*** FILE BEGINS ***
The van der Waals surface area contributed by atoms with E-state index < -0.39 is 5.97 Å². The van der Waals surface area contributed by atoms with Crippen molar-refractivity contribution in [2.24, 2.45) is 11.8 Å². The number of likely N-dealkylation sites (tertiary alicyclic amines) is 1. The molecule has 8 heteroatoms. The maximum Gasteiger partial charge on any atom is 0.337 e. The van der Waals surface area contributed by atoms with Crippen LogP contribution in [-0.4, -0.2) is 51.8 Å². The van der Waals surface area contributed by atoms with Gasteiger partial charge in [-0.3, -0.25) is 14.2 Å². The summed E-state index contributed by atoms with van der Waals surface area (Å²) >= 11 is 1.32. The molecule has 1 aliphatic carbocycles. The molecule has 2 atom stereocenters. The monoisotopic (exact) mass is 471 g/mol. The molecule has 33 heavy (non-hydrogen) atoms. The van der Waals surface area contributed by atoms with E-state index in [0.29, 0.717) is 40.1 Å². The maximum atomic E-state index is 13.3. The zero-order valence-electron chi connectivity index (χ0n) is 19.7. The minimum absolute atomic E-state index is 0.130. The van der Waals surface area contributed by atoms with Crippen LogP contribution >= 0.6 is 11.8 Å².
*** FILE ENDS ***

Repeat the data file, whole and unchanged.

The van der Waals surface area contributed by atoms with E-state index < -0.39 is 5.97 Å². The van der Waals surface area contributed by atoms with Crippen molar-refractivity contribution in [2.24, 2.45) is 11.8 Å². The number of likely N-dealkylation sites (tertiary alicyclic amines) is 1. The molecule has 8 heteroatoms. The maximum Gasteiger partial charge on any atom is 0.337 e. The van der Waals surface area contributed by atoms with Crippen LogP contribution in [-0.4, -0.2) is 51.8 Å². The van der Waals surface area contributed by atoms with Gasteiger partial charge in [-0.3, -0.25) is 14.2 Å². The summed E-state index contributed by atoms with van der Waals surface area (Å²) >= 11 is 1.32. The molecule has 1 aliphatic carbocycles. The molecule has 2 atom stereocenters. The monoisotopic (exact) mass is 471 g/mol. The molecule has 33 heavy (non-hydrogen) atoms. The van der Waals surface area contributed by atoms with E-state index in [0.29, 0.717) is 40.1 Å². The maximum atomic E-state index is 13.3. The zero-order valence-electron chi connectivity index (χ0n) is 19.7. The minimum absolute atomic E-state index is 0.130. The van der Waals surface area contributed by atoms with Crippen LogP contribution >= 0.6 is 11.8 Å².